Wednesday, 7 April 2010

Indecision 2010 - Gene Hunt

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During the weekend, Labour released a new poster featuring David Cameron in the guise of Gene Hunt to remind voters of Tory governance during the 1980s. At first glance, the poster seems to appear to be something of a late Fools, especially as The Guardian reported on Labour's latest range of election posters as an April Fools prank. Alas, the poster is genuine, and was unveiled by the Miliband brothers . The poster is was designed by 25 year-old Quagliozzi, and was the winning entry of a competition Labour held to find a new poster in the election campaign as a way to save money. This poster was the best entry in the competition. Out of a thousand.

The release of this poster could potentially backfire for Labour in that the Tories could gain thousands of more votes. The Tories have taken advantage of the poster by re-releasing it with a diferent slogan. Intending to highlight not just how much damage the Tories did to many parts of the country during the 1980s, but the political incorrectness of society at the time, Labour have gone and used a cult character that is highly popular with the public. Especially one that is considered an unlikely sex symbol. Not only has he gone and referenced a fictional character that is seen as a lovable rouge to fans of Life On Mars and Ashes to Ashes, but it also alienates those that do not watch those shows. It gives the impression that there are too many trendy assumptions at work here, that we all follow the 'cool' shows but don't have enough common sense. Those people would be unaware of the references Labour are trying to make in the poster; to them the poster gives the appearance that David Cameron looks cool. Not good, especially when many cultural aspects of the 1980s are currently in vogue.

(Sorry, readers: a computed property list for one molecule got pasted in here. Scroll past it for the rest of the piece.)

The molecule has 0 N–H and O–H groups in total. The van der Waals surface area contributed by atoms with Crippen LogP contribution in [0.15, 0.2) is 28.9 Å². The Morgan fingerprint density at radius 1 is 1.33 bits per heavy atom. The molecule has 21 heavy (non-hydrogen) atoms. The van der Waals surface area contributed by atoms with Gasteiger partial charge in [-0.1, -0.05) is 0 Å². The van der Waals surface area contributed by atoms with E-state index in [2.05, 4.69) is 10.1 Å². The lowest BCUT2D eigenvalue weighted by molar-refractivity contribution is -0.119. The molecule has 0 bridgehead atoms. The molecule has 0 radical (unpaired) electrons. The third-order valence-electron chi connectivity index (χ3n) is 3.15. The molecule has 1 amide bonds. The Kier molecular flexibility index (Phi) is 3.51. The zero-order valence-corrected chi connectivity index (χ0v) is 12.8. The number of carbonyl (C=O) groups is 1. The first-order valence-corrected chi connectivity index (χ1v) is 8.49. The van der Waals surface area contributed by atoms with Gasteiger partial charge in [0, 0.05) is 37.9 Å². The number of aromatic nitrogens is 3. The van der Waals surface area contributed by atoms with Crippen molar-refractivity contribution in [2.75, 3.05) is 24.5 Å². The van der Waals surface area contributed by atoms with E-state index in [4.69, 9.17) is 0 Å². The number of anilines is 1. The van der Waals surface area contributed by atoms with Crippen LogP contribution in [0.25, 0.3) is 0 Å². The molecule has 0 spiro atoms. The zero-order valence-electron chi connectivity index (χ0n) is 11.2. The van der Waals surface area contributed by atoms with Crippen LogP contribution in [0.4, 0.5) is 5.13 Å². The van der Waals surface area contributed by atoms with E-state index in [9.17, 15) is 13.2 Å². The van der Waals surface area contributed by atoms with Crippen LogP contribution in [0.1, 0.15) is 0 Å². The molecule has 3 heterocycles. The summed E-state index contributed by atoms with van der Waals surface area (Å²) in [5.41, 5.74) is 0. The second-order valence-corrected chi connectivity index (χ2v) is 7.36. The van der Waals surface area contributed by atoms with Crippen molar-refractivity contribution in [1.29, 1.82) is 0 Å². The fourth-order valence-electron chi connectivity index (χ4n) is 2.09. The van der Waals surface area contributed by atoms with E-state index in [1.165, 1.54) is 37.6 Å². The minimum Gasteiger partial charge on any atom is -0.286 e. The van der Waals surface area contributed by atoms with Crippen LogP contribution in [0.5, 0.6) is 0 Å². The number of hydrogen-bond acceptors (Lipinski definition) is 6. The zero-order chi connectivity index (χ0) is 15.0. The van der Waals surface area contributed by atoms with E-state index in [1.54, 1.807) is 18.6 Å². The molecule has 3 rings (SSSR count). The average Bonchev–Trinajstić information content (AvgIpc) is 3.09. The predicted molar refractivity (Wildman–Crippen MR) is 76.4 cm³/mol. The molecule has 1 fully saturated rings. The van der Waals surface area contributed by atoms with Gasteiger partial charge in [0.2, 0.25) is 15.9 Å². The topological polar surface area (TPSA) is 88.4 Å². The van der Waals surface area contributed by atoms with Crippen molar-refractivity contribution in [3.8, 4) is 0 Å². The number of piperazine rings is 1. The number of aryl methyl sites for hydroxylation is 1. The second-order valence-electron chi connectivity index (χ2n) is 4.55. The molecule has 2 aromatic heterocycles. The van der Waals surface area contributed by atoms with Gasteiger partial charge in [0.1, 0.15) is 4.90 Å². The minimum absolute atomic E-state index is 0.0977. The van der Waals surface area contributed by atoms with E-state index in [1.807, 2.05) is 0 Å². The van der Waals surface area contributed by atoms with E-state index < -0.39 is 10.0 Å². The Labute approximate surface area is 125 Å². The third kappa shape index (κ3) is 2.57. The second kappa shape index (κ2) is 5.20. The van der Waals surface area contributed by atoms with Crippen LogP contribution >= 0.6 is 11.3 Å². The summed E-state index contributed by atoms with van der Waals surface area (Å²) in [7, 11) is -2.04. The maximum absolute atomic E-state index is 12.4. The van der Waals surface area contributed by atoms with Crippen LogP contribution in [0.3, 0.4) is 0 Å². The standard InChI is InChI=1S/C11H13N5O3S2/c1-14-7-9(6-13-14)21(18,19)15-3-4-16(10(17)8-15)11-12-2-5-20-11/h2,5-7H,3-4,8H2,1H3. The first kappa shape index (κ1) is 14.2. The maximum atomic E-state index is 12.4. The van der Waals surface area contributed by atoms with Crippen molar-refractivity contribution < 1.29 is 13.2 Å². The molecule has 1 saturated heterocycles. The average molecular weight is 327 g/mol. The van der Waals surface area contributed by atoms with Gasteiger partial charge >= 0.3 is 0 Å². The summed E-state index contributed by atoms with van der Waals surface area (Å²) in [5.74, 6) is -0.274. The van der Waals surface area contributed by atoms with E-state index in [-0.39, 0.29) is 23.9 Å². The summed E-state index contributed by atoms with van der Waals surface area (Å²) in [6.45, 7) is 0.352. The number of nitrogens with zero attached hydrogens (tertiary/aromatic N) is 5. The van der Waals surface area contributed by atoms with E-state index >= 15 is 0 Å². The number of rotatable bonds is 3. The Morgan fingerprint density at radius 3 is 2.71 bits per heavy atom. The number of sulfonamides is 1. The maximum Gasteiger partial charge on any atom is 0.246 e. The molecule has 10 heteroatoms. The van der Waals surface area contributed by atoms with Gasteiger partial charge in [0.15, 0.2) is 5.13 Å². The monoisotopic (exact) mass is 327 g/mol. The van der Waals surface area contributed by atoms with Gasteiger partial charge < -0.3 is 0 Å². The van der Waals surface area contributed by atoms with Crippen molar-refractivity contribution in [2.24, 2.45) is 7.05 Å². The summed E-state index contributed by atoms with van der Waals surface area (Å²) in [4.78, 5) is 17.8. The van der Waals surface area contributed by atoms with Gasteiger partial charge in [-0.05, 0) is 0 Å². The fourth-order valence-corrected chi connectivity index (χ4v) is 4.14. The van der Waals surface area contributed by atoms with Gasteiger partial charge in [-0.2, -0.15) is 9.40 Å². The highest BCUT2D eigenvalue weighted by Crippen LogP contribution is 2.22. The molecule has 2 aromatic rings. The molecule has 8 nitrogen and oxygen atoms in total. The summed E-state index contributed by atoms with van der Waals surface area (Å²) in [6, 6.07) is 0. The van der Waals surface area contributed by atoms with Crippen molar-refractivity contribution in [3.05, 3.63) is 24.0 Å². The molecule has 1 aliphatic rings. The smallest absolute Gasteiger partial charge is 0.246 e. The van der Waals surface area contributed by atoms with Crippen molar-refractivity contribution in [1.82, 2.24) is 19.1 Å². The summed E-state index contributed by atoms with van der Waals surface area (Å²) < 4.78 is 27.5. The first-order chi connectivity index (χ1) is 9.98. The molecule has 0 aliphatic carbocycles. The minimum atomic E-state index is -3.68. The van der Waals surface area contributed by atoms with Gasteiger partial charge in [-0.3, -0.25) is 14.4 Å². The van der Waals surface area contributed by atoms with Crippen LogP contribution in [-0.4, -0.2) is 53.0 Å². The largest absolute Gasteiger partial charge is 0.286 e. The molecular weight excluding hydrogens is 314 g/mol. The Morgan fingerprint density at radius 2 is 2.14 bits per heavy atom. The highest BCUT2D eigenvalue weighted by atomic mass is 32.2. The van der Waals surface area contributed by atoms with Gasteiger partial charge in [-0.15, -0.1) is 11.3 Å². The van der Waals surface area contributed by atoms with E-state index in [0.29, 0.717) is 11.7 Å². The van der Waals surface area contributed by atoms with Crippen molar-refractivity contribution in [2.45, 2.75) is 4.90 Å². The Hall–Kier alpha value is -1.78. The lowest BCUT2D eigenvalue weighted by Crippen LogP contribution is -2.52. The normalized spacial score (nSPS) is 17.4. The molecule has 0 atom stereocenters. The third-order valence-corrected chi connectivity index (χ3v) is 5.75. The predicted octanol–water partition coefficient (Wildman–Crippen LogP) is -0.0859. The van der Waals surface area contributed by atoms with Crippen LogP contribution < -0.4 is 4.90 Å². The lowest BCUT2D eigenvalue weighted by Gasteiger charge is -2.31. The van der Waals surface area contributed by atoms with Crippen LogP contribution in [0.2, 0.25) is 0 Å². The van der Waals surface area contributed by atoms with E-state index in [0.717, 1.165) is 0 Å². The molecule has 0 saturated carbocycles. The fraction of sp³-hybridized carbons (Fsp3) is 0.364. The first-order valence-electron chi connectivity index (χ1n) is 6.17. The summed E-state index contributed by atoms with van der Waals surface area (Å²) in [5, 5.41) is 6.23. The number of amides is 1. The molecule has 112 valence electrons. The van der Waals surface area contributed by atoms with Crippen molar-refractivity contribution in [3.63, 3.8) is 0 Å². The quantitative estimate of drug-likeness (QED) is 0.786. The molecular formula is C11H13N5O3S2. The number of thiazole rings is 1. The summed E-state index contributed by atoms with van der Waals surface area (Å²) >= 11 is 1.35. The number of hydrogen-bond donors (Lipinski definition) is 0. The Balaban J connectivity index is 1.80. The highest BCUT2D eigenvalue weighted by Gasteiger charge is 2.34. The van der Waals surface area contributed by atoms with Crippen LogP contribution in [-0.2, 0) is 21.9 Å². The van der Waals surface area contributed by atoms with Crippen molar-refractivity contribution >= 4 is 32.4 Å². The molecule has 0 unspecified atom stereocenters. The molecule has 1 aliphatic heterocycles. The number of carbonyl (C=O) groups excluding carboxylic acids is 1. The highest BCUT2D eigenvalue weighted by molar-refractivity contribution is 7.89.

This poster also highlights the childish name-calling that politicians have always resorted to in order to influence the simple minded. Why give the electorate a clear manifesto covering specific issues, answer questions without blathering like an idiot and be clear about ones ideology and views on the role of Government, when slinging mud at your opponents is much easier? Election campaigns always revolve around ridiculous PR stunts and advertising, as opposed to a serious examination of the current governments record or the main parties' policies.

Also, from a copyright infringement perspective, have Labour gotten permission by the BBC?

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